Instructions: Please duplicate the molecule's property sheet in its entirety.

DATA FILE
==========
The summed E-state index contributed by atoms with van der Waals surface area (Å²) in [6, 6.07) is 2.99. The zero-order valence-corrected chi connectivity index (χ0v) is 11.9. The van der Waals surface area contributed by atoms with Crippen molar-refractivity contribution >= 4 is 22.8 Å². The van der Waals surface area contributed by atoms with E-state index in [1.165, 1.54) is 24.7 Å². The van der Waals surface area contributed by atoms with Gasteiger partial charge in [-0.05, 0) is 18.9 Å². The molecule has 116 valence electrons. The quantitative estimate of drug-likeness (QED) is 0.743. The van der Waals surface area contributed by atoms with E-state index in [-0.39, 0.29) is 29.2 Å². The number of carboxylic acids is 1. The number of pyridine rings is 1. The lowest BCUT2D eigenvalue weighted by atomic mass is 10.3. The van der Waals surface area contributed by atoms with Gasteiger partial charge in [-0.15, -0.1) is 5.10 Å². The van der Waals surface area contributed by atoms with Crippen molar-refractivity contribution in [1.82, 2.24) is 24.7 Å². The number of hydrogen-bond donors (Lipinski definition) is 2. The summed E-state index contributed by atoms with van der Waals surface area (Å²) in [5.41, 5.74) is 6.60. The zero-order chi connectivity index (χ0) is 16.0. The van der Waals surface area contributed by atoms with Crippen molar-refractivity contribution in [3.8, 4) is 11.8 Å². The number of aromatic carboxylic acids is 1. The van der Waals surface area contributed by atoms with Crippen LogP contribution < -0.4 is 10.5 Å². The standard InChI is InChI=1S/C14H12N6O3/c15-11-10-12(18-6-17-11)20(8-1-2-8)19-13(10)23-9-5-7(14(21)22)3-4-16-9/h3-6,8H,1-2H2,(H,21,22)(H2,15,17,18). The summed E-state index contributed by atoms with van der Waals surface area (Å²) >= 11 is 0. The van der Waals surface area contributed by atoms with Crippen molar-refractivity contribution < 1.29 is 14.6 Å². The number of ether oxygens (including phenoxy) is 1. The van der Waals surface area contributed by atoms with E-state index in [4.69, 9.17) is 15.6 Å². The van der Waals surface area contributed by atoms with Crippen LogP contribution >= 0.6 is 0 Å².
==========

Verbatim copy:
The summed E-state index contributed by atoms with van der Waals surface area (Å²) in [6, 6.07) is 2.99. The zero-order valence-corrected chi connectivity index (χ0v) is 11.9. The van der Waals surface area contributed by atoms with Crippen molar-refractivity contribution >= 4 is 22.8 Å². The van der Waals surface area contributed by atoms with E-state index in [1.165, 1.54) is 24.7 Å². The van der Waals surface area contributed by atoms with Gasteiger partial charge in [-0.05, 0) is 18.9 Å². The molecule has 116 valence electrons. The quantitative estimate of drug-likeness (QED) is 0.743. The van der Waals surface area contributed by atoms with E-state index in [-0.39, 0.29) is 29.2 Å². The number of carboxylic acids is 1. The number of pyridine rings is 1. The lowest BCUT2D eigenvalue weighted by atomic mass is 10.3. The van der Waals surface area contributed by atoms with Gasteiger partial charge in [-0.15, -0.1) is 5.10 Å². The van der Waals surface area contributed by atoms with Crippen molar-refractivity contribution in [1.82, 2.24) is 24.7 Å². The number of hydrogen-bond donors (Lipinski definition) is 2. The summed E-state index contributed by atoms with van der Waals surface area (Å²) in [5.41, 5.74) is 6.60. The zero-order chi connectivity index (χ0) is 16.0. The van der Waals surface area contributed by atoms with Crippen molar-refractivity contribution in [3.8, 4) is 11.8 Å². The number of aromatic carboxylic acids is 1. The van der Waals surface area contributed by atoms with Crippen LogP contribution < -0.4 is 10.5 Å². The standard InChI is InChI=1S/C14H12N6O3/c15-11-10-12(18-6-17-11)20(8-1-2-8)19-13(10)23-9-5-7(14(21)22)3-4-16-9/h3-6,8H,1-2H2,(H,21,22)(H2,15,17,18). The summed E-state index contributed by atoms with van der Waals surface area (Å²) >= 11 is 0. The van der Waals surface area contributed by atoms with Crippen molar-refractivity contribution < 1.29 is 14.6 Å². The number of ether oxygens (including phenoxy) is 1. The van der Waals surface area contributed by atoms with E-state index in [4.69, 9.17) is 15.6 Å². The van der Waals surface area contributed by atoms with Crippen LogP contribution >= 0.6 is 0 Å².